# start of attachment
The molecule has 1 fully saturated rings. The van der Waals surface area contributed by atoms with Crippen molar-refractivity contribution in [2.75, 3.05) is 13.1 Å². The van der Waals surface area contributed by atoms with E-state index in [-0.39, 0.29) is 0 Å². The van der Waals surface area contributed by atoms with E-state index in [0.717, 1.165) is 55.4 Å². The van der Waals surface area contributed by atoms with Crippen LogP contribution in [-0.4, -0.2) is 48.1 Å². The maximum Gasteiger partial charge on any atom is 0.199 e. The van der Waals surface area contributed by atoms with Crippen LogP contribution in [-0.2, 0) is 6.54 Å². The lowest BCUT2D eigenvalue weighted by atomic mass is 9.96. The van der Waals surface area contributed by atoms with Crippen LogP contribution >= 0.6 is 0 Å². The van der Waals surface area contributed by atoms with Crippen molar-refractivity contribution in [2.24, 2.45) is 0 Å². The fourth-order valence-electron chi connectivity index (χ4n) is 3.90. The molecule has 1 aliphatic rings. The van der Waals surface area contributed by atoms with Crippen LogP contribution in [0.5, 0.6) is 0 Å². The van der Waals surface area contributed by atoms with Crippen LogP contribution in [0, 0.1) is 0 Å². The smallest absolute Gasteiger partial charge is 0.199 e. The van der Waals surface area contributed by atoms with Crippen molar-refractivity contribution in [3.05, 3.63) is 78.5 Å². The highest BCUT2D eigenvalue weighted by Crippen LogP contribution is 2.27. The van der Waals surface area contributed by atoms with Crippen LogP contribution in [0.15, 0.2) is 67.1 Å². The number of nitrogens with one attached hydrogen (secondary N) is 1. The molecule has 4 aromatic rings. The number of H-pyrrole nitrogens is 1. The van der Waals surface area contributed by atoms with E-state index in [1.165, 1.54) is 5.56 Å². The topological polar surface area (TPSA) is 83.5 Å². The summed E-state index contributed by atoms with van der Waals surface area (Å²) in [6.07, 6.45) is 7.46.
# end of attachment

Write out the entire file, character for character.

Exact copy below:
The molecule has 1 fully saturated rings. The van der Waals surface area contributed by atoms with Crippen molar-refractivity contribution in [2.75, 3.05) is 13.1 Å². The van der Waals surface area contributed by atoms with E-state index in [-0.39, 0.29) is 0 Å². The van der Waals surface area contributed by atoms with E-state index in [0.717, 1.165) is 55.4 Å². The van der Waals surface area contributed by atoms with Crippen LogP contribution in [-0.4, -0.2) is 48.1 Å². The maximum Gasteiger partial charge on any atom is 0.199 e. The van der Waals surface area contributed by atoms with Crippen LogP contribution in [-0.2, 0) is 6.54 Å². The lowest BCUT2D eigenvalue weighted by atomic mass is 9.96. The van der Waals surface area contributed by atoms with Crippen LogP contribution >= 0.6 is 0 Å². The van der Waals surface area contributed by atoms with Crippen molar-refractivity contribution in [2.24, 2.45) is 0 Å². The fourth-order valence-electron chi connectivity index (χ4n) is 3.90. The molecule has 1 aliphatic rings. The van der Waals surface area contributed by atoms with Crippen LogP contribution in [0.5, 0.6) is 0 Å². The van der Waals surface area contributed by atoms with Crippen LogP contribution in [0, 0.1) is 0 Å². The smallest absolute Gasteiger partial charge is 0.199 e. The van der Waals surface area contributed by atoms with Crippen molar-refractivity contribution in [3.05, 3.63) is 78.5 Å². The highest BCUT2D eigenvalue weighted by Crippen LogP contribution is 2.27. The van der Waals surface area contributed by atoms with Crippen LogP contribution in [0.15, 0.2) is 67.1 Å². The number of nitrogens with one attached hydrogen (secondary N) is 1. The molecule has 4 aromatic rings. The number of H-pyrrole nitrogens is 1. The van der Waals surface area contributed by atoms with E-state index in [1.165, 1.54) is 5.56 Å². The topological polar surface area (TPSA) is 83.5 Å². The summed E-state index contributed by atoms with van der Waals surface area (Å²) in [6.07, 6.45) is 7.46.